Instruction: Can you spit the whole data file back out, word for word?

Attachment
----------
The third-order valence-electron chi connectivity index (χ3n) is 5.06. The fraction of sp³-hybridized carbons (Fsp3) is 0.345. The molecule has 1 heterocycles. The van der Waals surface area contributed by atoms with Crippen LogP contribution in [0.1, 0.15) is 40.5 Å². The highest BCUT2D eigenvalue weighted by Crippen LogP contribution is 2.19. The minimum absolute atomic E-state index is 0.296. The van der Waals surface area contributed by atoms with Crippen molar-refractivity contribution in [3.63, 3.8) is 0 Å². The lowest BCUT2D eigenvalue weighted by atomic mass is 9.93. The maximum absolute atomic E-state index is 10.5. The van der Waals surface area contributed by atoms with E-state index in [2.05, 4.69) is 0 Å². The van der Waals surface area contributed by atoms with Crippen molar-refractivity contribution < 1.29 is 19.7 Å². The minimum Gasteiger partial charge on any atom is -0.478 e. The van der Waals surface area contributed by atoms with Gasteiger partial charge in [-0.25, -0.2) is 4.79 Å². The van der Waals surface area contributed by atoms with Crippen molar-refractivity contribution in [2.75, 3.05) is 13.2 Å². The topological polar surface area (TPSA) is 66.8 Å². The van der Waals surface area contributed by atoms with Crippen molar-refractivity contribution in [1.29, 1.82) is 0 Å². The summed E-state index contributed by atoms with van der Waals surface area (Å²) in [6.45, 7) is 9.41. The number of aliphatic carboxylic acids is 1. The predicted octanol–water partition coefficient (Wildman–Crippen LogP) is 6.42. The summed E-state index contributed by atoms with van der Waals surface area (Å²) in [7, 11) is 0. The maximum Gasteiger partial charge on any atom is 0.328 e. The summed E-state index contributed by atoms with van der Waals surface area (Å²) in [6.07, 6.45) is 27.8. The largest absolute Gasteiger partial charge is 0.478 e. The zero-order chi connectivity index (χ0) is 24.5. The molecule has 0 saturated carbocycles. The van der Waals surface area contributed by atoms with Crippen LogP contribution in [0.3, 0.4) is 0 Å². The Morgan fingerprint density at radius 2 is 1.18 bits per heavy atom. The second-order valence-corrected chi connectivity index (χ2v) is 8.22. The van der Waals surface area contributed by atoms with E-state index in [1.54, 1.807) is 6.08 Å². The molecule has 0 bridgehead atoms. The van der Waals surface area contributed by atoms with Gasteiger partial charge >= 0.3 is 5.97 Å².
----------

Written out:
The third-order valence-electron chi connectivity index (χ3n) is 5.06. The fraction of sp³-hybridized carbons (Fsp3) is 0.345. The molecule has 1 heterocycles. The van der Waals surface area contributed by atoms with Crippen LogP contribution in [0.1, 0.15) is 40.5 Å². The highest BCUT2D eigenvalue weighted by Crippen LogP contribution is 2.19. The minimum absolute atomic E-state index is 0.296. The van der Waals surface area contributed by atoms with Crippen molar-refractivity contribution in [3.63, 3.8) is 0 Å². The lowest BCUT2D eigenvalue weighted by atomic mass is 9.93. The maximum absolute atomic E-state index is 10.5. The van der Waals surface area contributed by atoms with E-state index in [2.05, 4.69) is 0 Å². The van der Waals surface area contributed by atoms with Crippen molar-refractivity contribution < 1.29 is 19.7 Å². The minimum Gasteiger partial charge on any atom is -0.478 e. The van der Waals surface area contributed by atoms with Gasteiger partial charge in [-0.25, -0.2) is 4.79 Å². The van der Waals surface area contributed by atoms with Crippen molar-refractivity contribution in [2.75, 3.05) is 13.2 Å². The topological polar surface area (TPSA) is 66.8 Å². The van der Waals surface area contributed by atoms with Crippen molar-refractivity contribution in [1.29, 1.82) is 0 Å². The summed E-state index contributed by atoms with van der Waals surface area (Å²) in [6.45, 7) is 9.41. The number of aliphatic carboxylic acids is 1. The predicted octanol–water partition coefficient (Wildman–Crippen LogP) is 6.42. The summed E-state index contributed by atoms with van der Waals surface area (Å²) in [7, 11) is 0. The maximum Gasteiger partial charge on any atom is 0.328 e. The summed E-state index contributed by atoms with van der Waals surface area (Å²) in [6.07, 6.45) is 27.8. The largest absolute Gasteiger partial charge is 0.478 e. The zero-order chi connectivity index (χ0) is 24.5. The molecule has 0 saturated carbocycles. The van der Waals surface area contributed by atoms with Crippen LogP contribution in [0.3, 0.4) is 0 Å². The Morgan fingerprint density at radius 2 is 1.18 bits per heavy atom. The second-order valence-corrected chi connectivity index (χ2v) is 8.22. The van der Waals surface area contributed by atoms with E-state index in [1.54, 1.807) is 6.08 Å². The molecule has 0 bridgehead atoms. The van der Waals surface area contributed by atoms with Gasteiger partial charge >= 0.3 is 5.97 Å².